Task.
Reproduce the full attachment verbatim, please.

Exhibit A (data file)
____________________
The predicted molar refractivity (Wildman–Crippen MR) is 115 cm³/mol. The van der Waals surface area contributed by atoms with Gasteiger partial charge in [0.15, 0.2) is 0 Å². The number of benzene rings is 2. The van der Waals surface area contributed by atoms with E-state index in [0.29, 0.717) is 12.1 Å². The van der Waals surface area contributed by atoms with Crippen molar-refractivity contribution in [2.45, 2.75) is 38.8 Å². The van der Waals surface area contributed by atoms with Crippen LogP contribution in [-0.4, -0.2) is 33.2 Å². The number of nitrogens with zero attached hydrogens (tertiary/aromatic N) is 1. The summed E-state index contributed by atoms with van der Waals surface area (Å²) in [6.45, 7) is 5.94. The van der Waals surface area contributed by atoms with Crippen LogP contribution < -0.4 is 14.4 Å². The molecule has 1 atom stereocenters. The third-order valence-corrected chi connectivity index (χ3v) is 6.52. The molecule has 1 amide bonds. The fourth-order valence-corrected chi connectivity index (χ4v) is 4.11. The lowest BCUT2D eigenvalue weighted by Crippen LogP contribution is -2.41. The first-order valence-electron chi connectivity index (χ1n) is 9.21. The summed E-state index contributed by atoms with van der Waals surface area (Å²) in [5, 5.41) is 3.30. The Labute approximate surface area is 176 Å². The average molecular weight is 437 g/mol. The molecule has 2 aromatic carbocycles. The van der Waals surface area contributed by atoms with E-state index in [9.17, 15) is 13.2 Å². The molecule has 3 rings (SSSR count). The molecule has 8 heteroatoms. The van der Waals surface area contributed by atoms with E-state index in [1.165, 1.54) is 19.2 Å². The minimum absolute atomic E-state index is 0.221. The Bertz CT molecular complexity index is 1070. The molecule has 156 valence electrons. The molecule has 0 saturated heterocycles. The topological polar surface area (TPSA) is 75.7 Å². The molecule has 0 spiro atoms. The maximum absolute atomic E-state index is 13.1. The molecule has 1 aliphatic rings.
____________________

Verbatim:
The predicted molar refractivity (Wildman–Crippen MR) is 115 cm³/mol. The van der Waals surface area contributed by atoms with Gasteiger partial charge in [0.15, 0.2) is 0 Å². The number of benzene rings is 2. The van der Waals surface area contributed by atoms with E-state index in [0.29, 0.717) is 12.1 Å². The van der Waals surface area contributed by atoms with Crippen molar-refractivity contribution in [2.45, 2.75) is 38.8 Å². The van der Waals surface area contributed by atoms with Crippen LogP contribution in [-0.4, -0.2) is 33.2 Å². The number of nitrogens with zero attached hydrogens (tertiary/aromatic N) is 1. The summed E-state index contributed by atoms with van der Waals surface area (Å²) in [6.45, 7) is 5.94. The van der Waals surface area contributed by atoms with Crippen LogP contribution < -0.4 is 14.4 Å². The molecule has 1 atom stereocenters. The third-order valence-corrected chi connectivity index (χ3v) is 6.52. The molecule has 1 amide bonds. The fourth-order valence-corrected chi connectivity index (χ4v) is 4.11. The lowest BCUT2D eigenvalue weighted by Crippen LogP contribution is -2.41. The first-order valence-electron chi connectivity index (χ1n) is 9.21. The summed E-state index contributed by atoms with van der Waals surface area (Å²) in [5, 5.41) is 3.30. The Labute approximate surface area is 176 Å². The average molecular weight is 437 g/mol. The molecule has 2 aromatic carbocycles. The van der Waals surface area contributed by atoms with E-state index in [9.17, 15) is 13.2 Å². The molecule has 3 rings (SSSR count). The molecule has 8 heteroatoms. The van der Waals surface area contributed by atoms with E-state index in [1.165, 1.54) is 19.2 Å². The minimum absolute atomic E-state index is 0.221. The Bertz CT molecular complexity index is 1070. The molecule has 156 valence electrons. The molecule has 0 saturated heterocycles. The topological polar surface area (TPSA) is 75.7 Å². The molecule has 0 spiro atoms. The maximum absolute atomic E-state index is 13.1. The molecule has 1 aliphatic rings.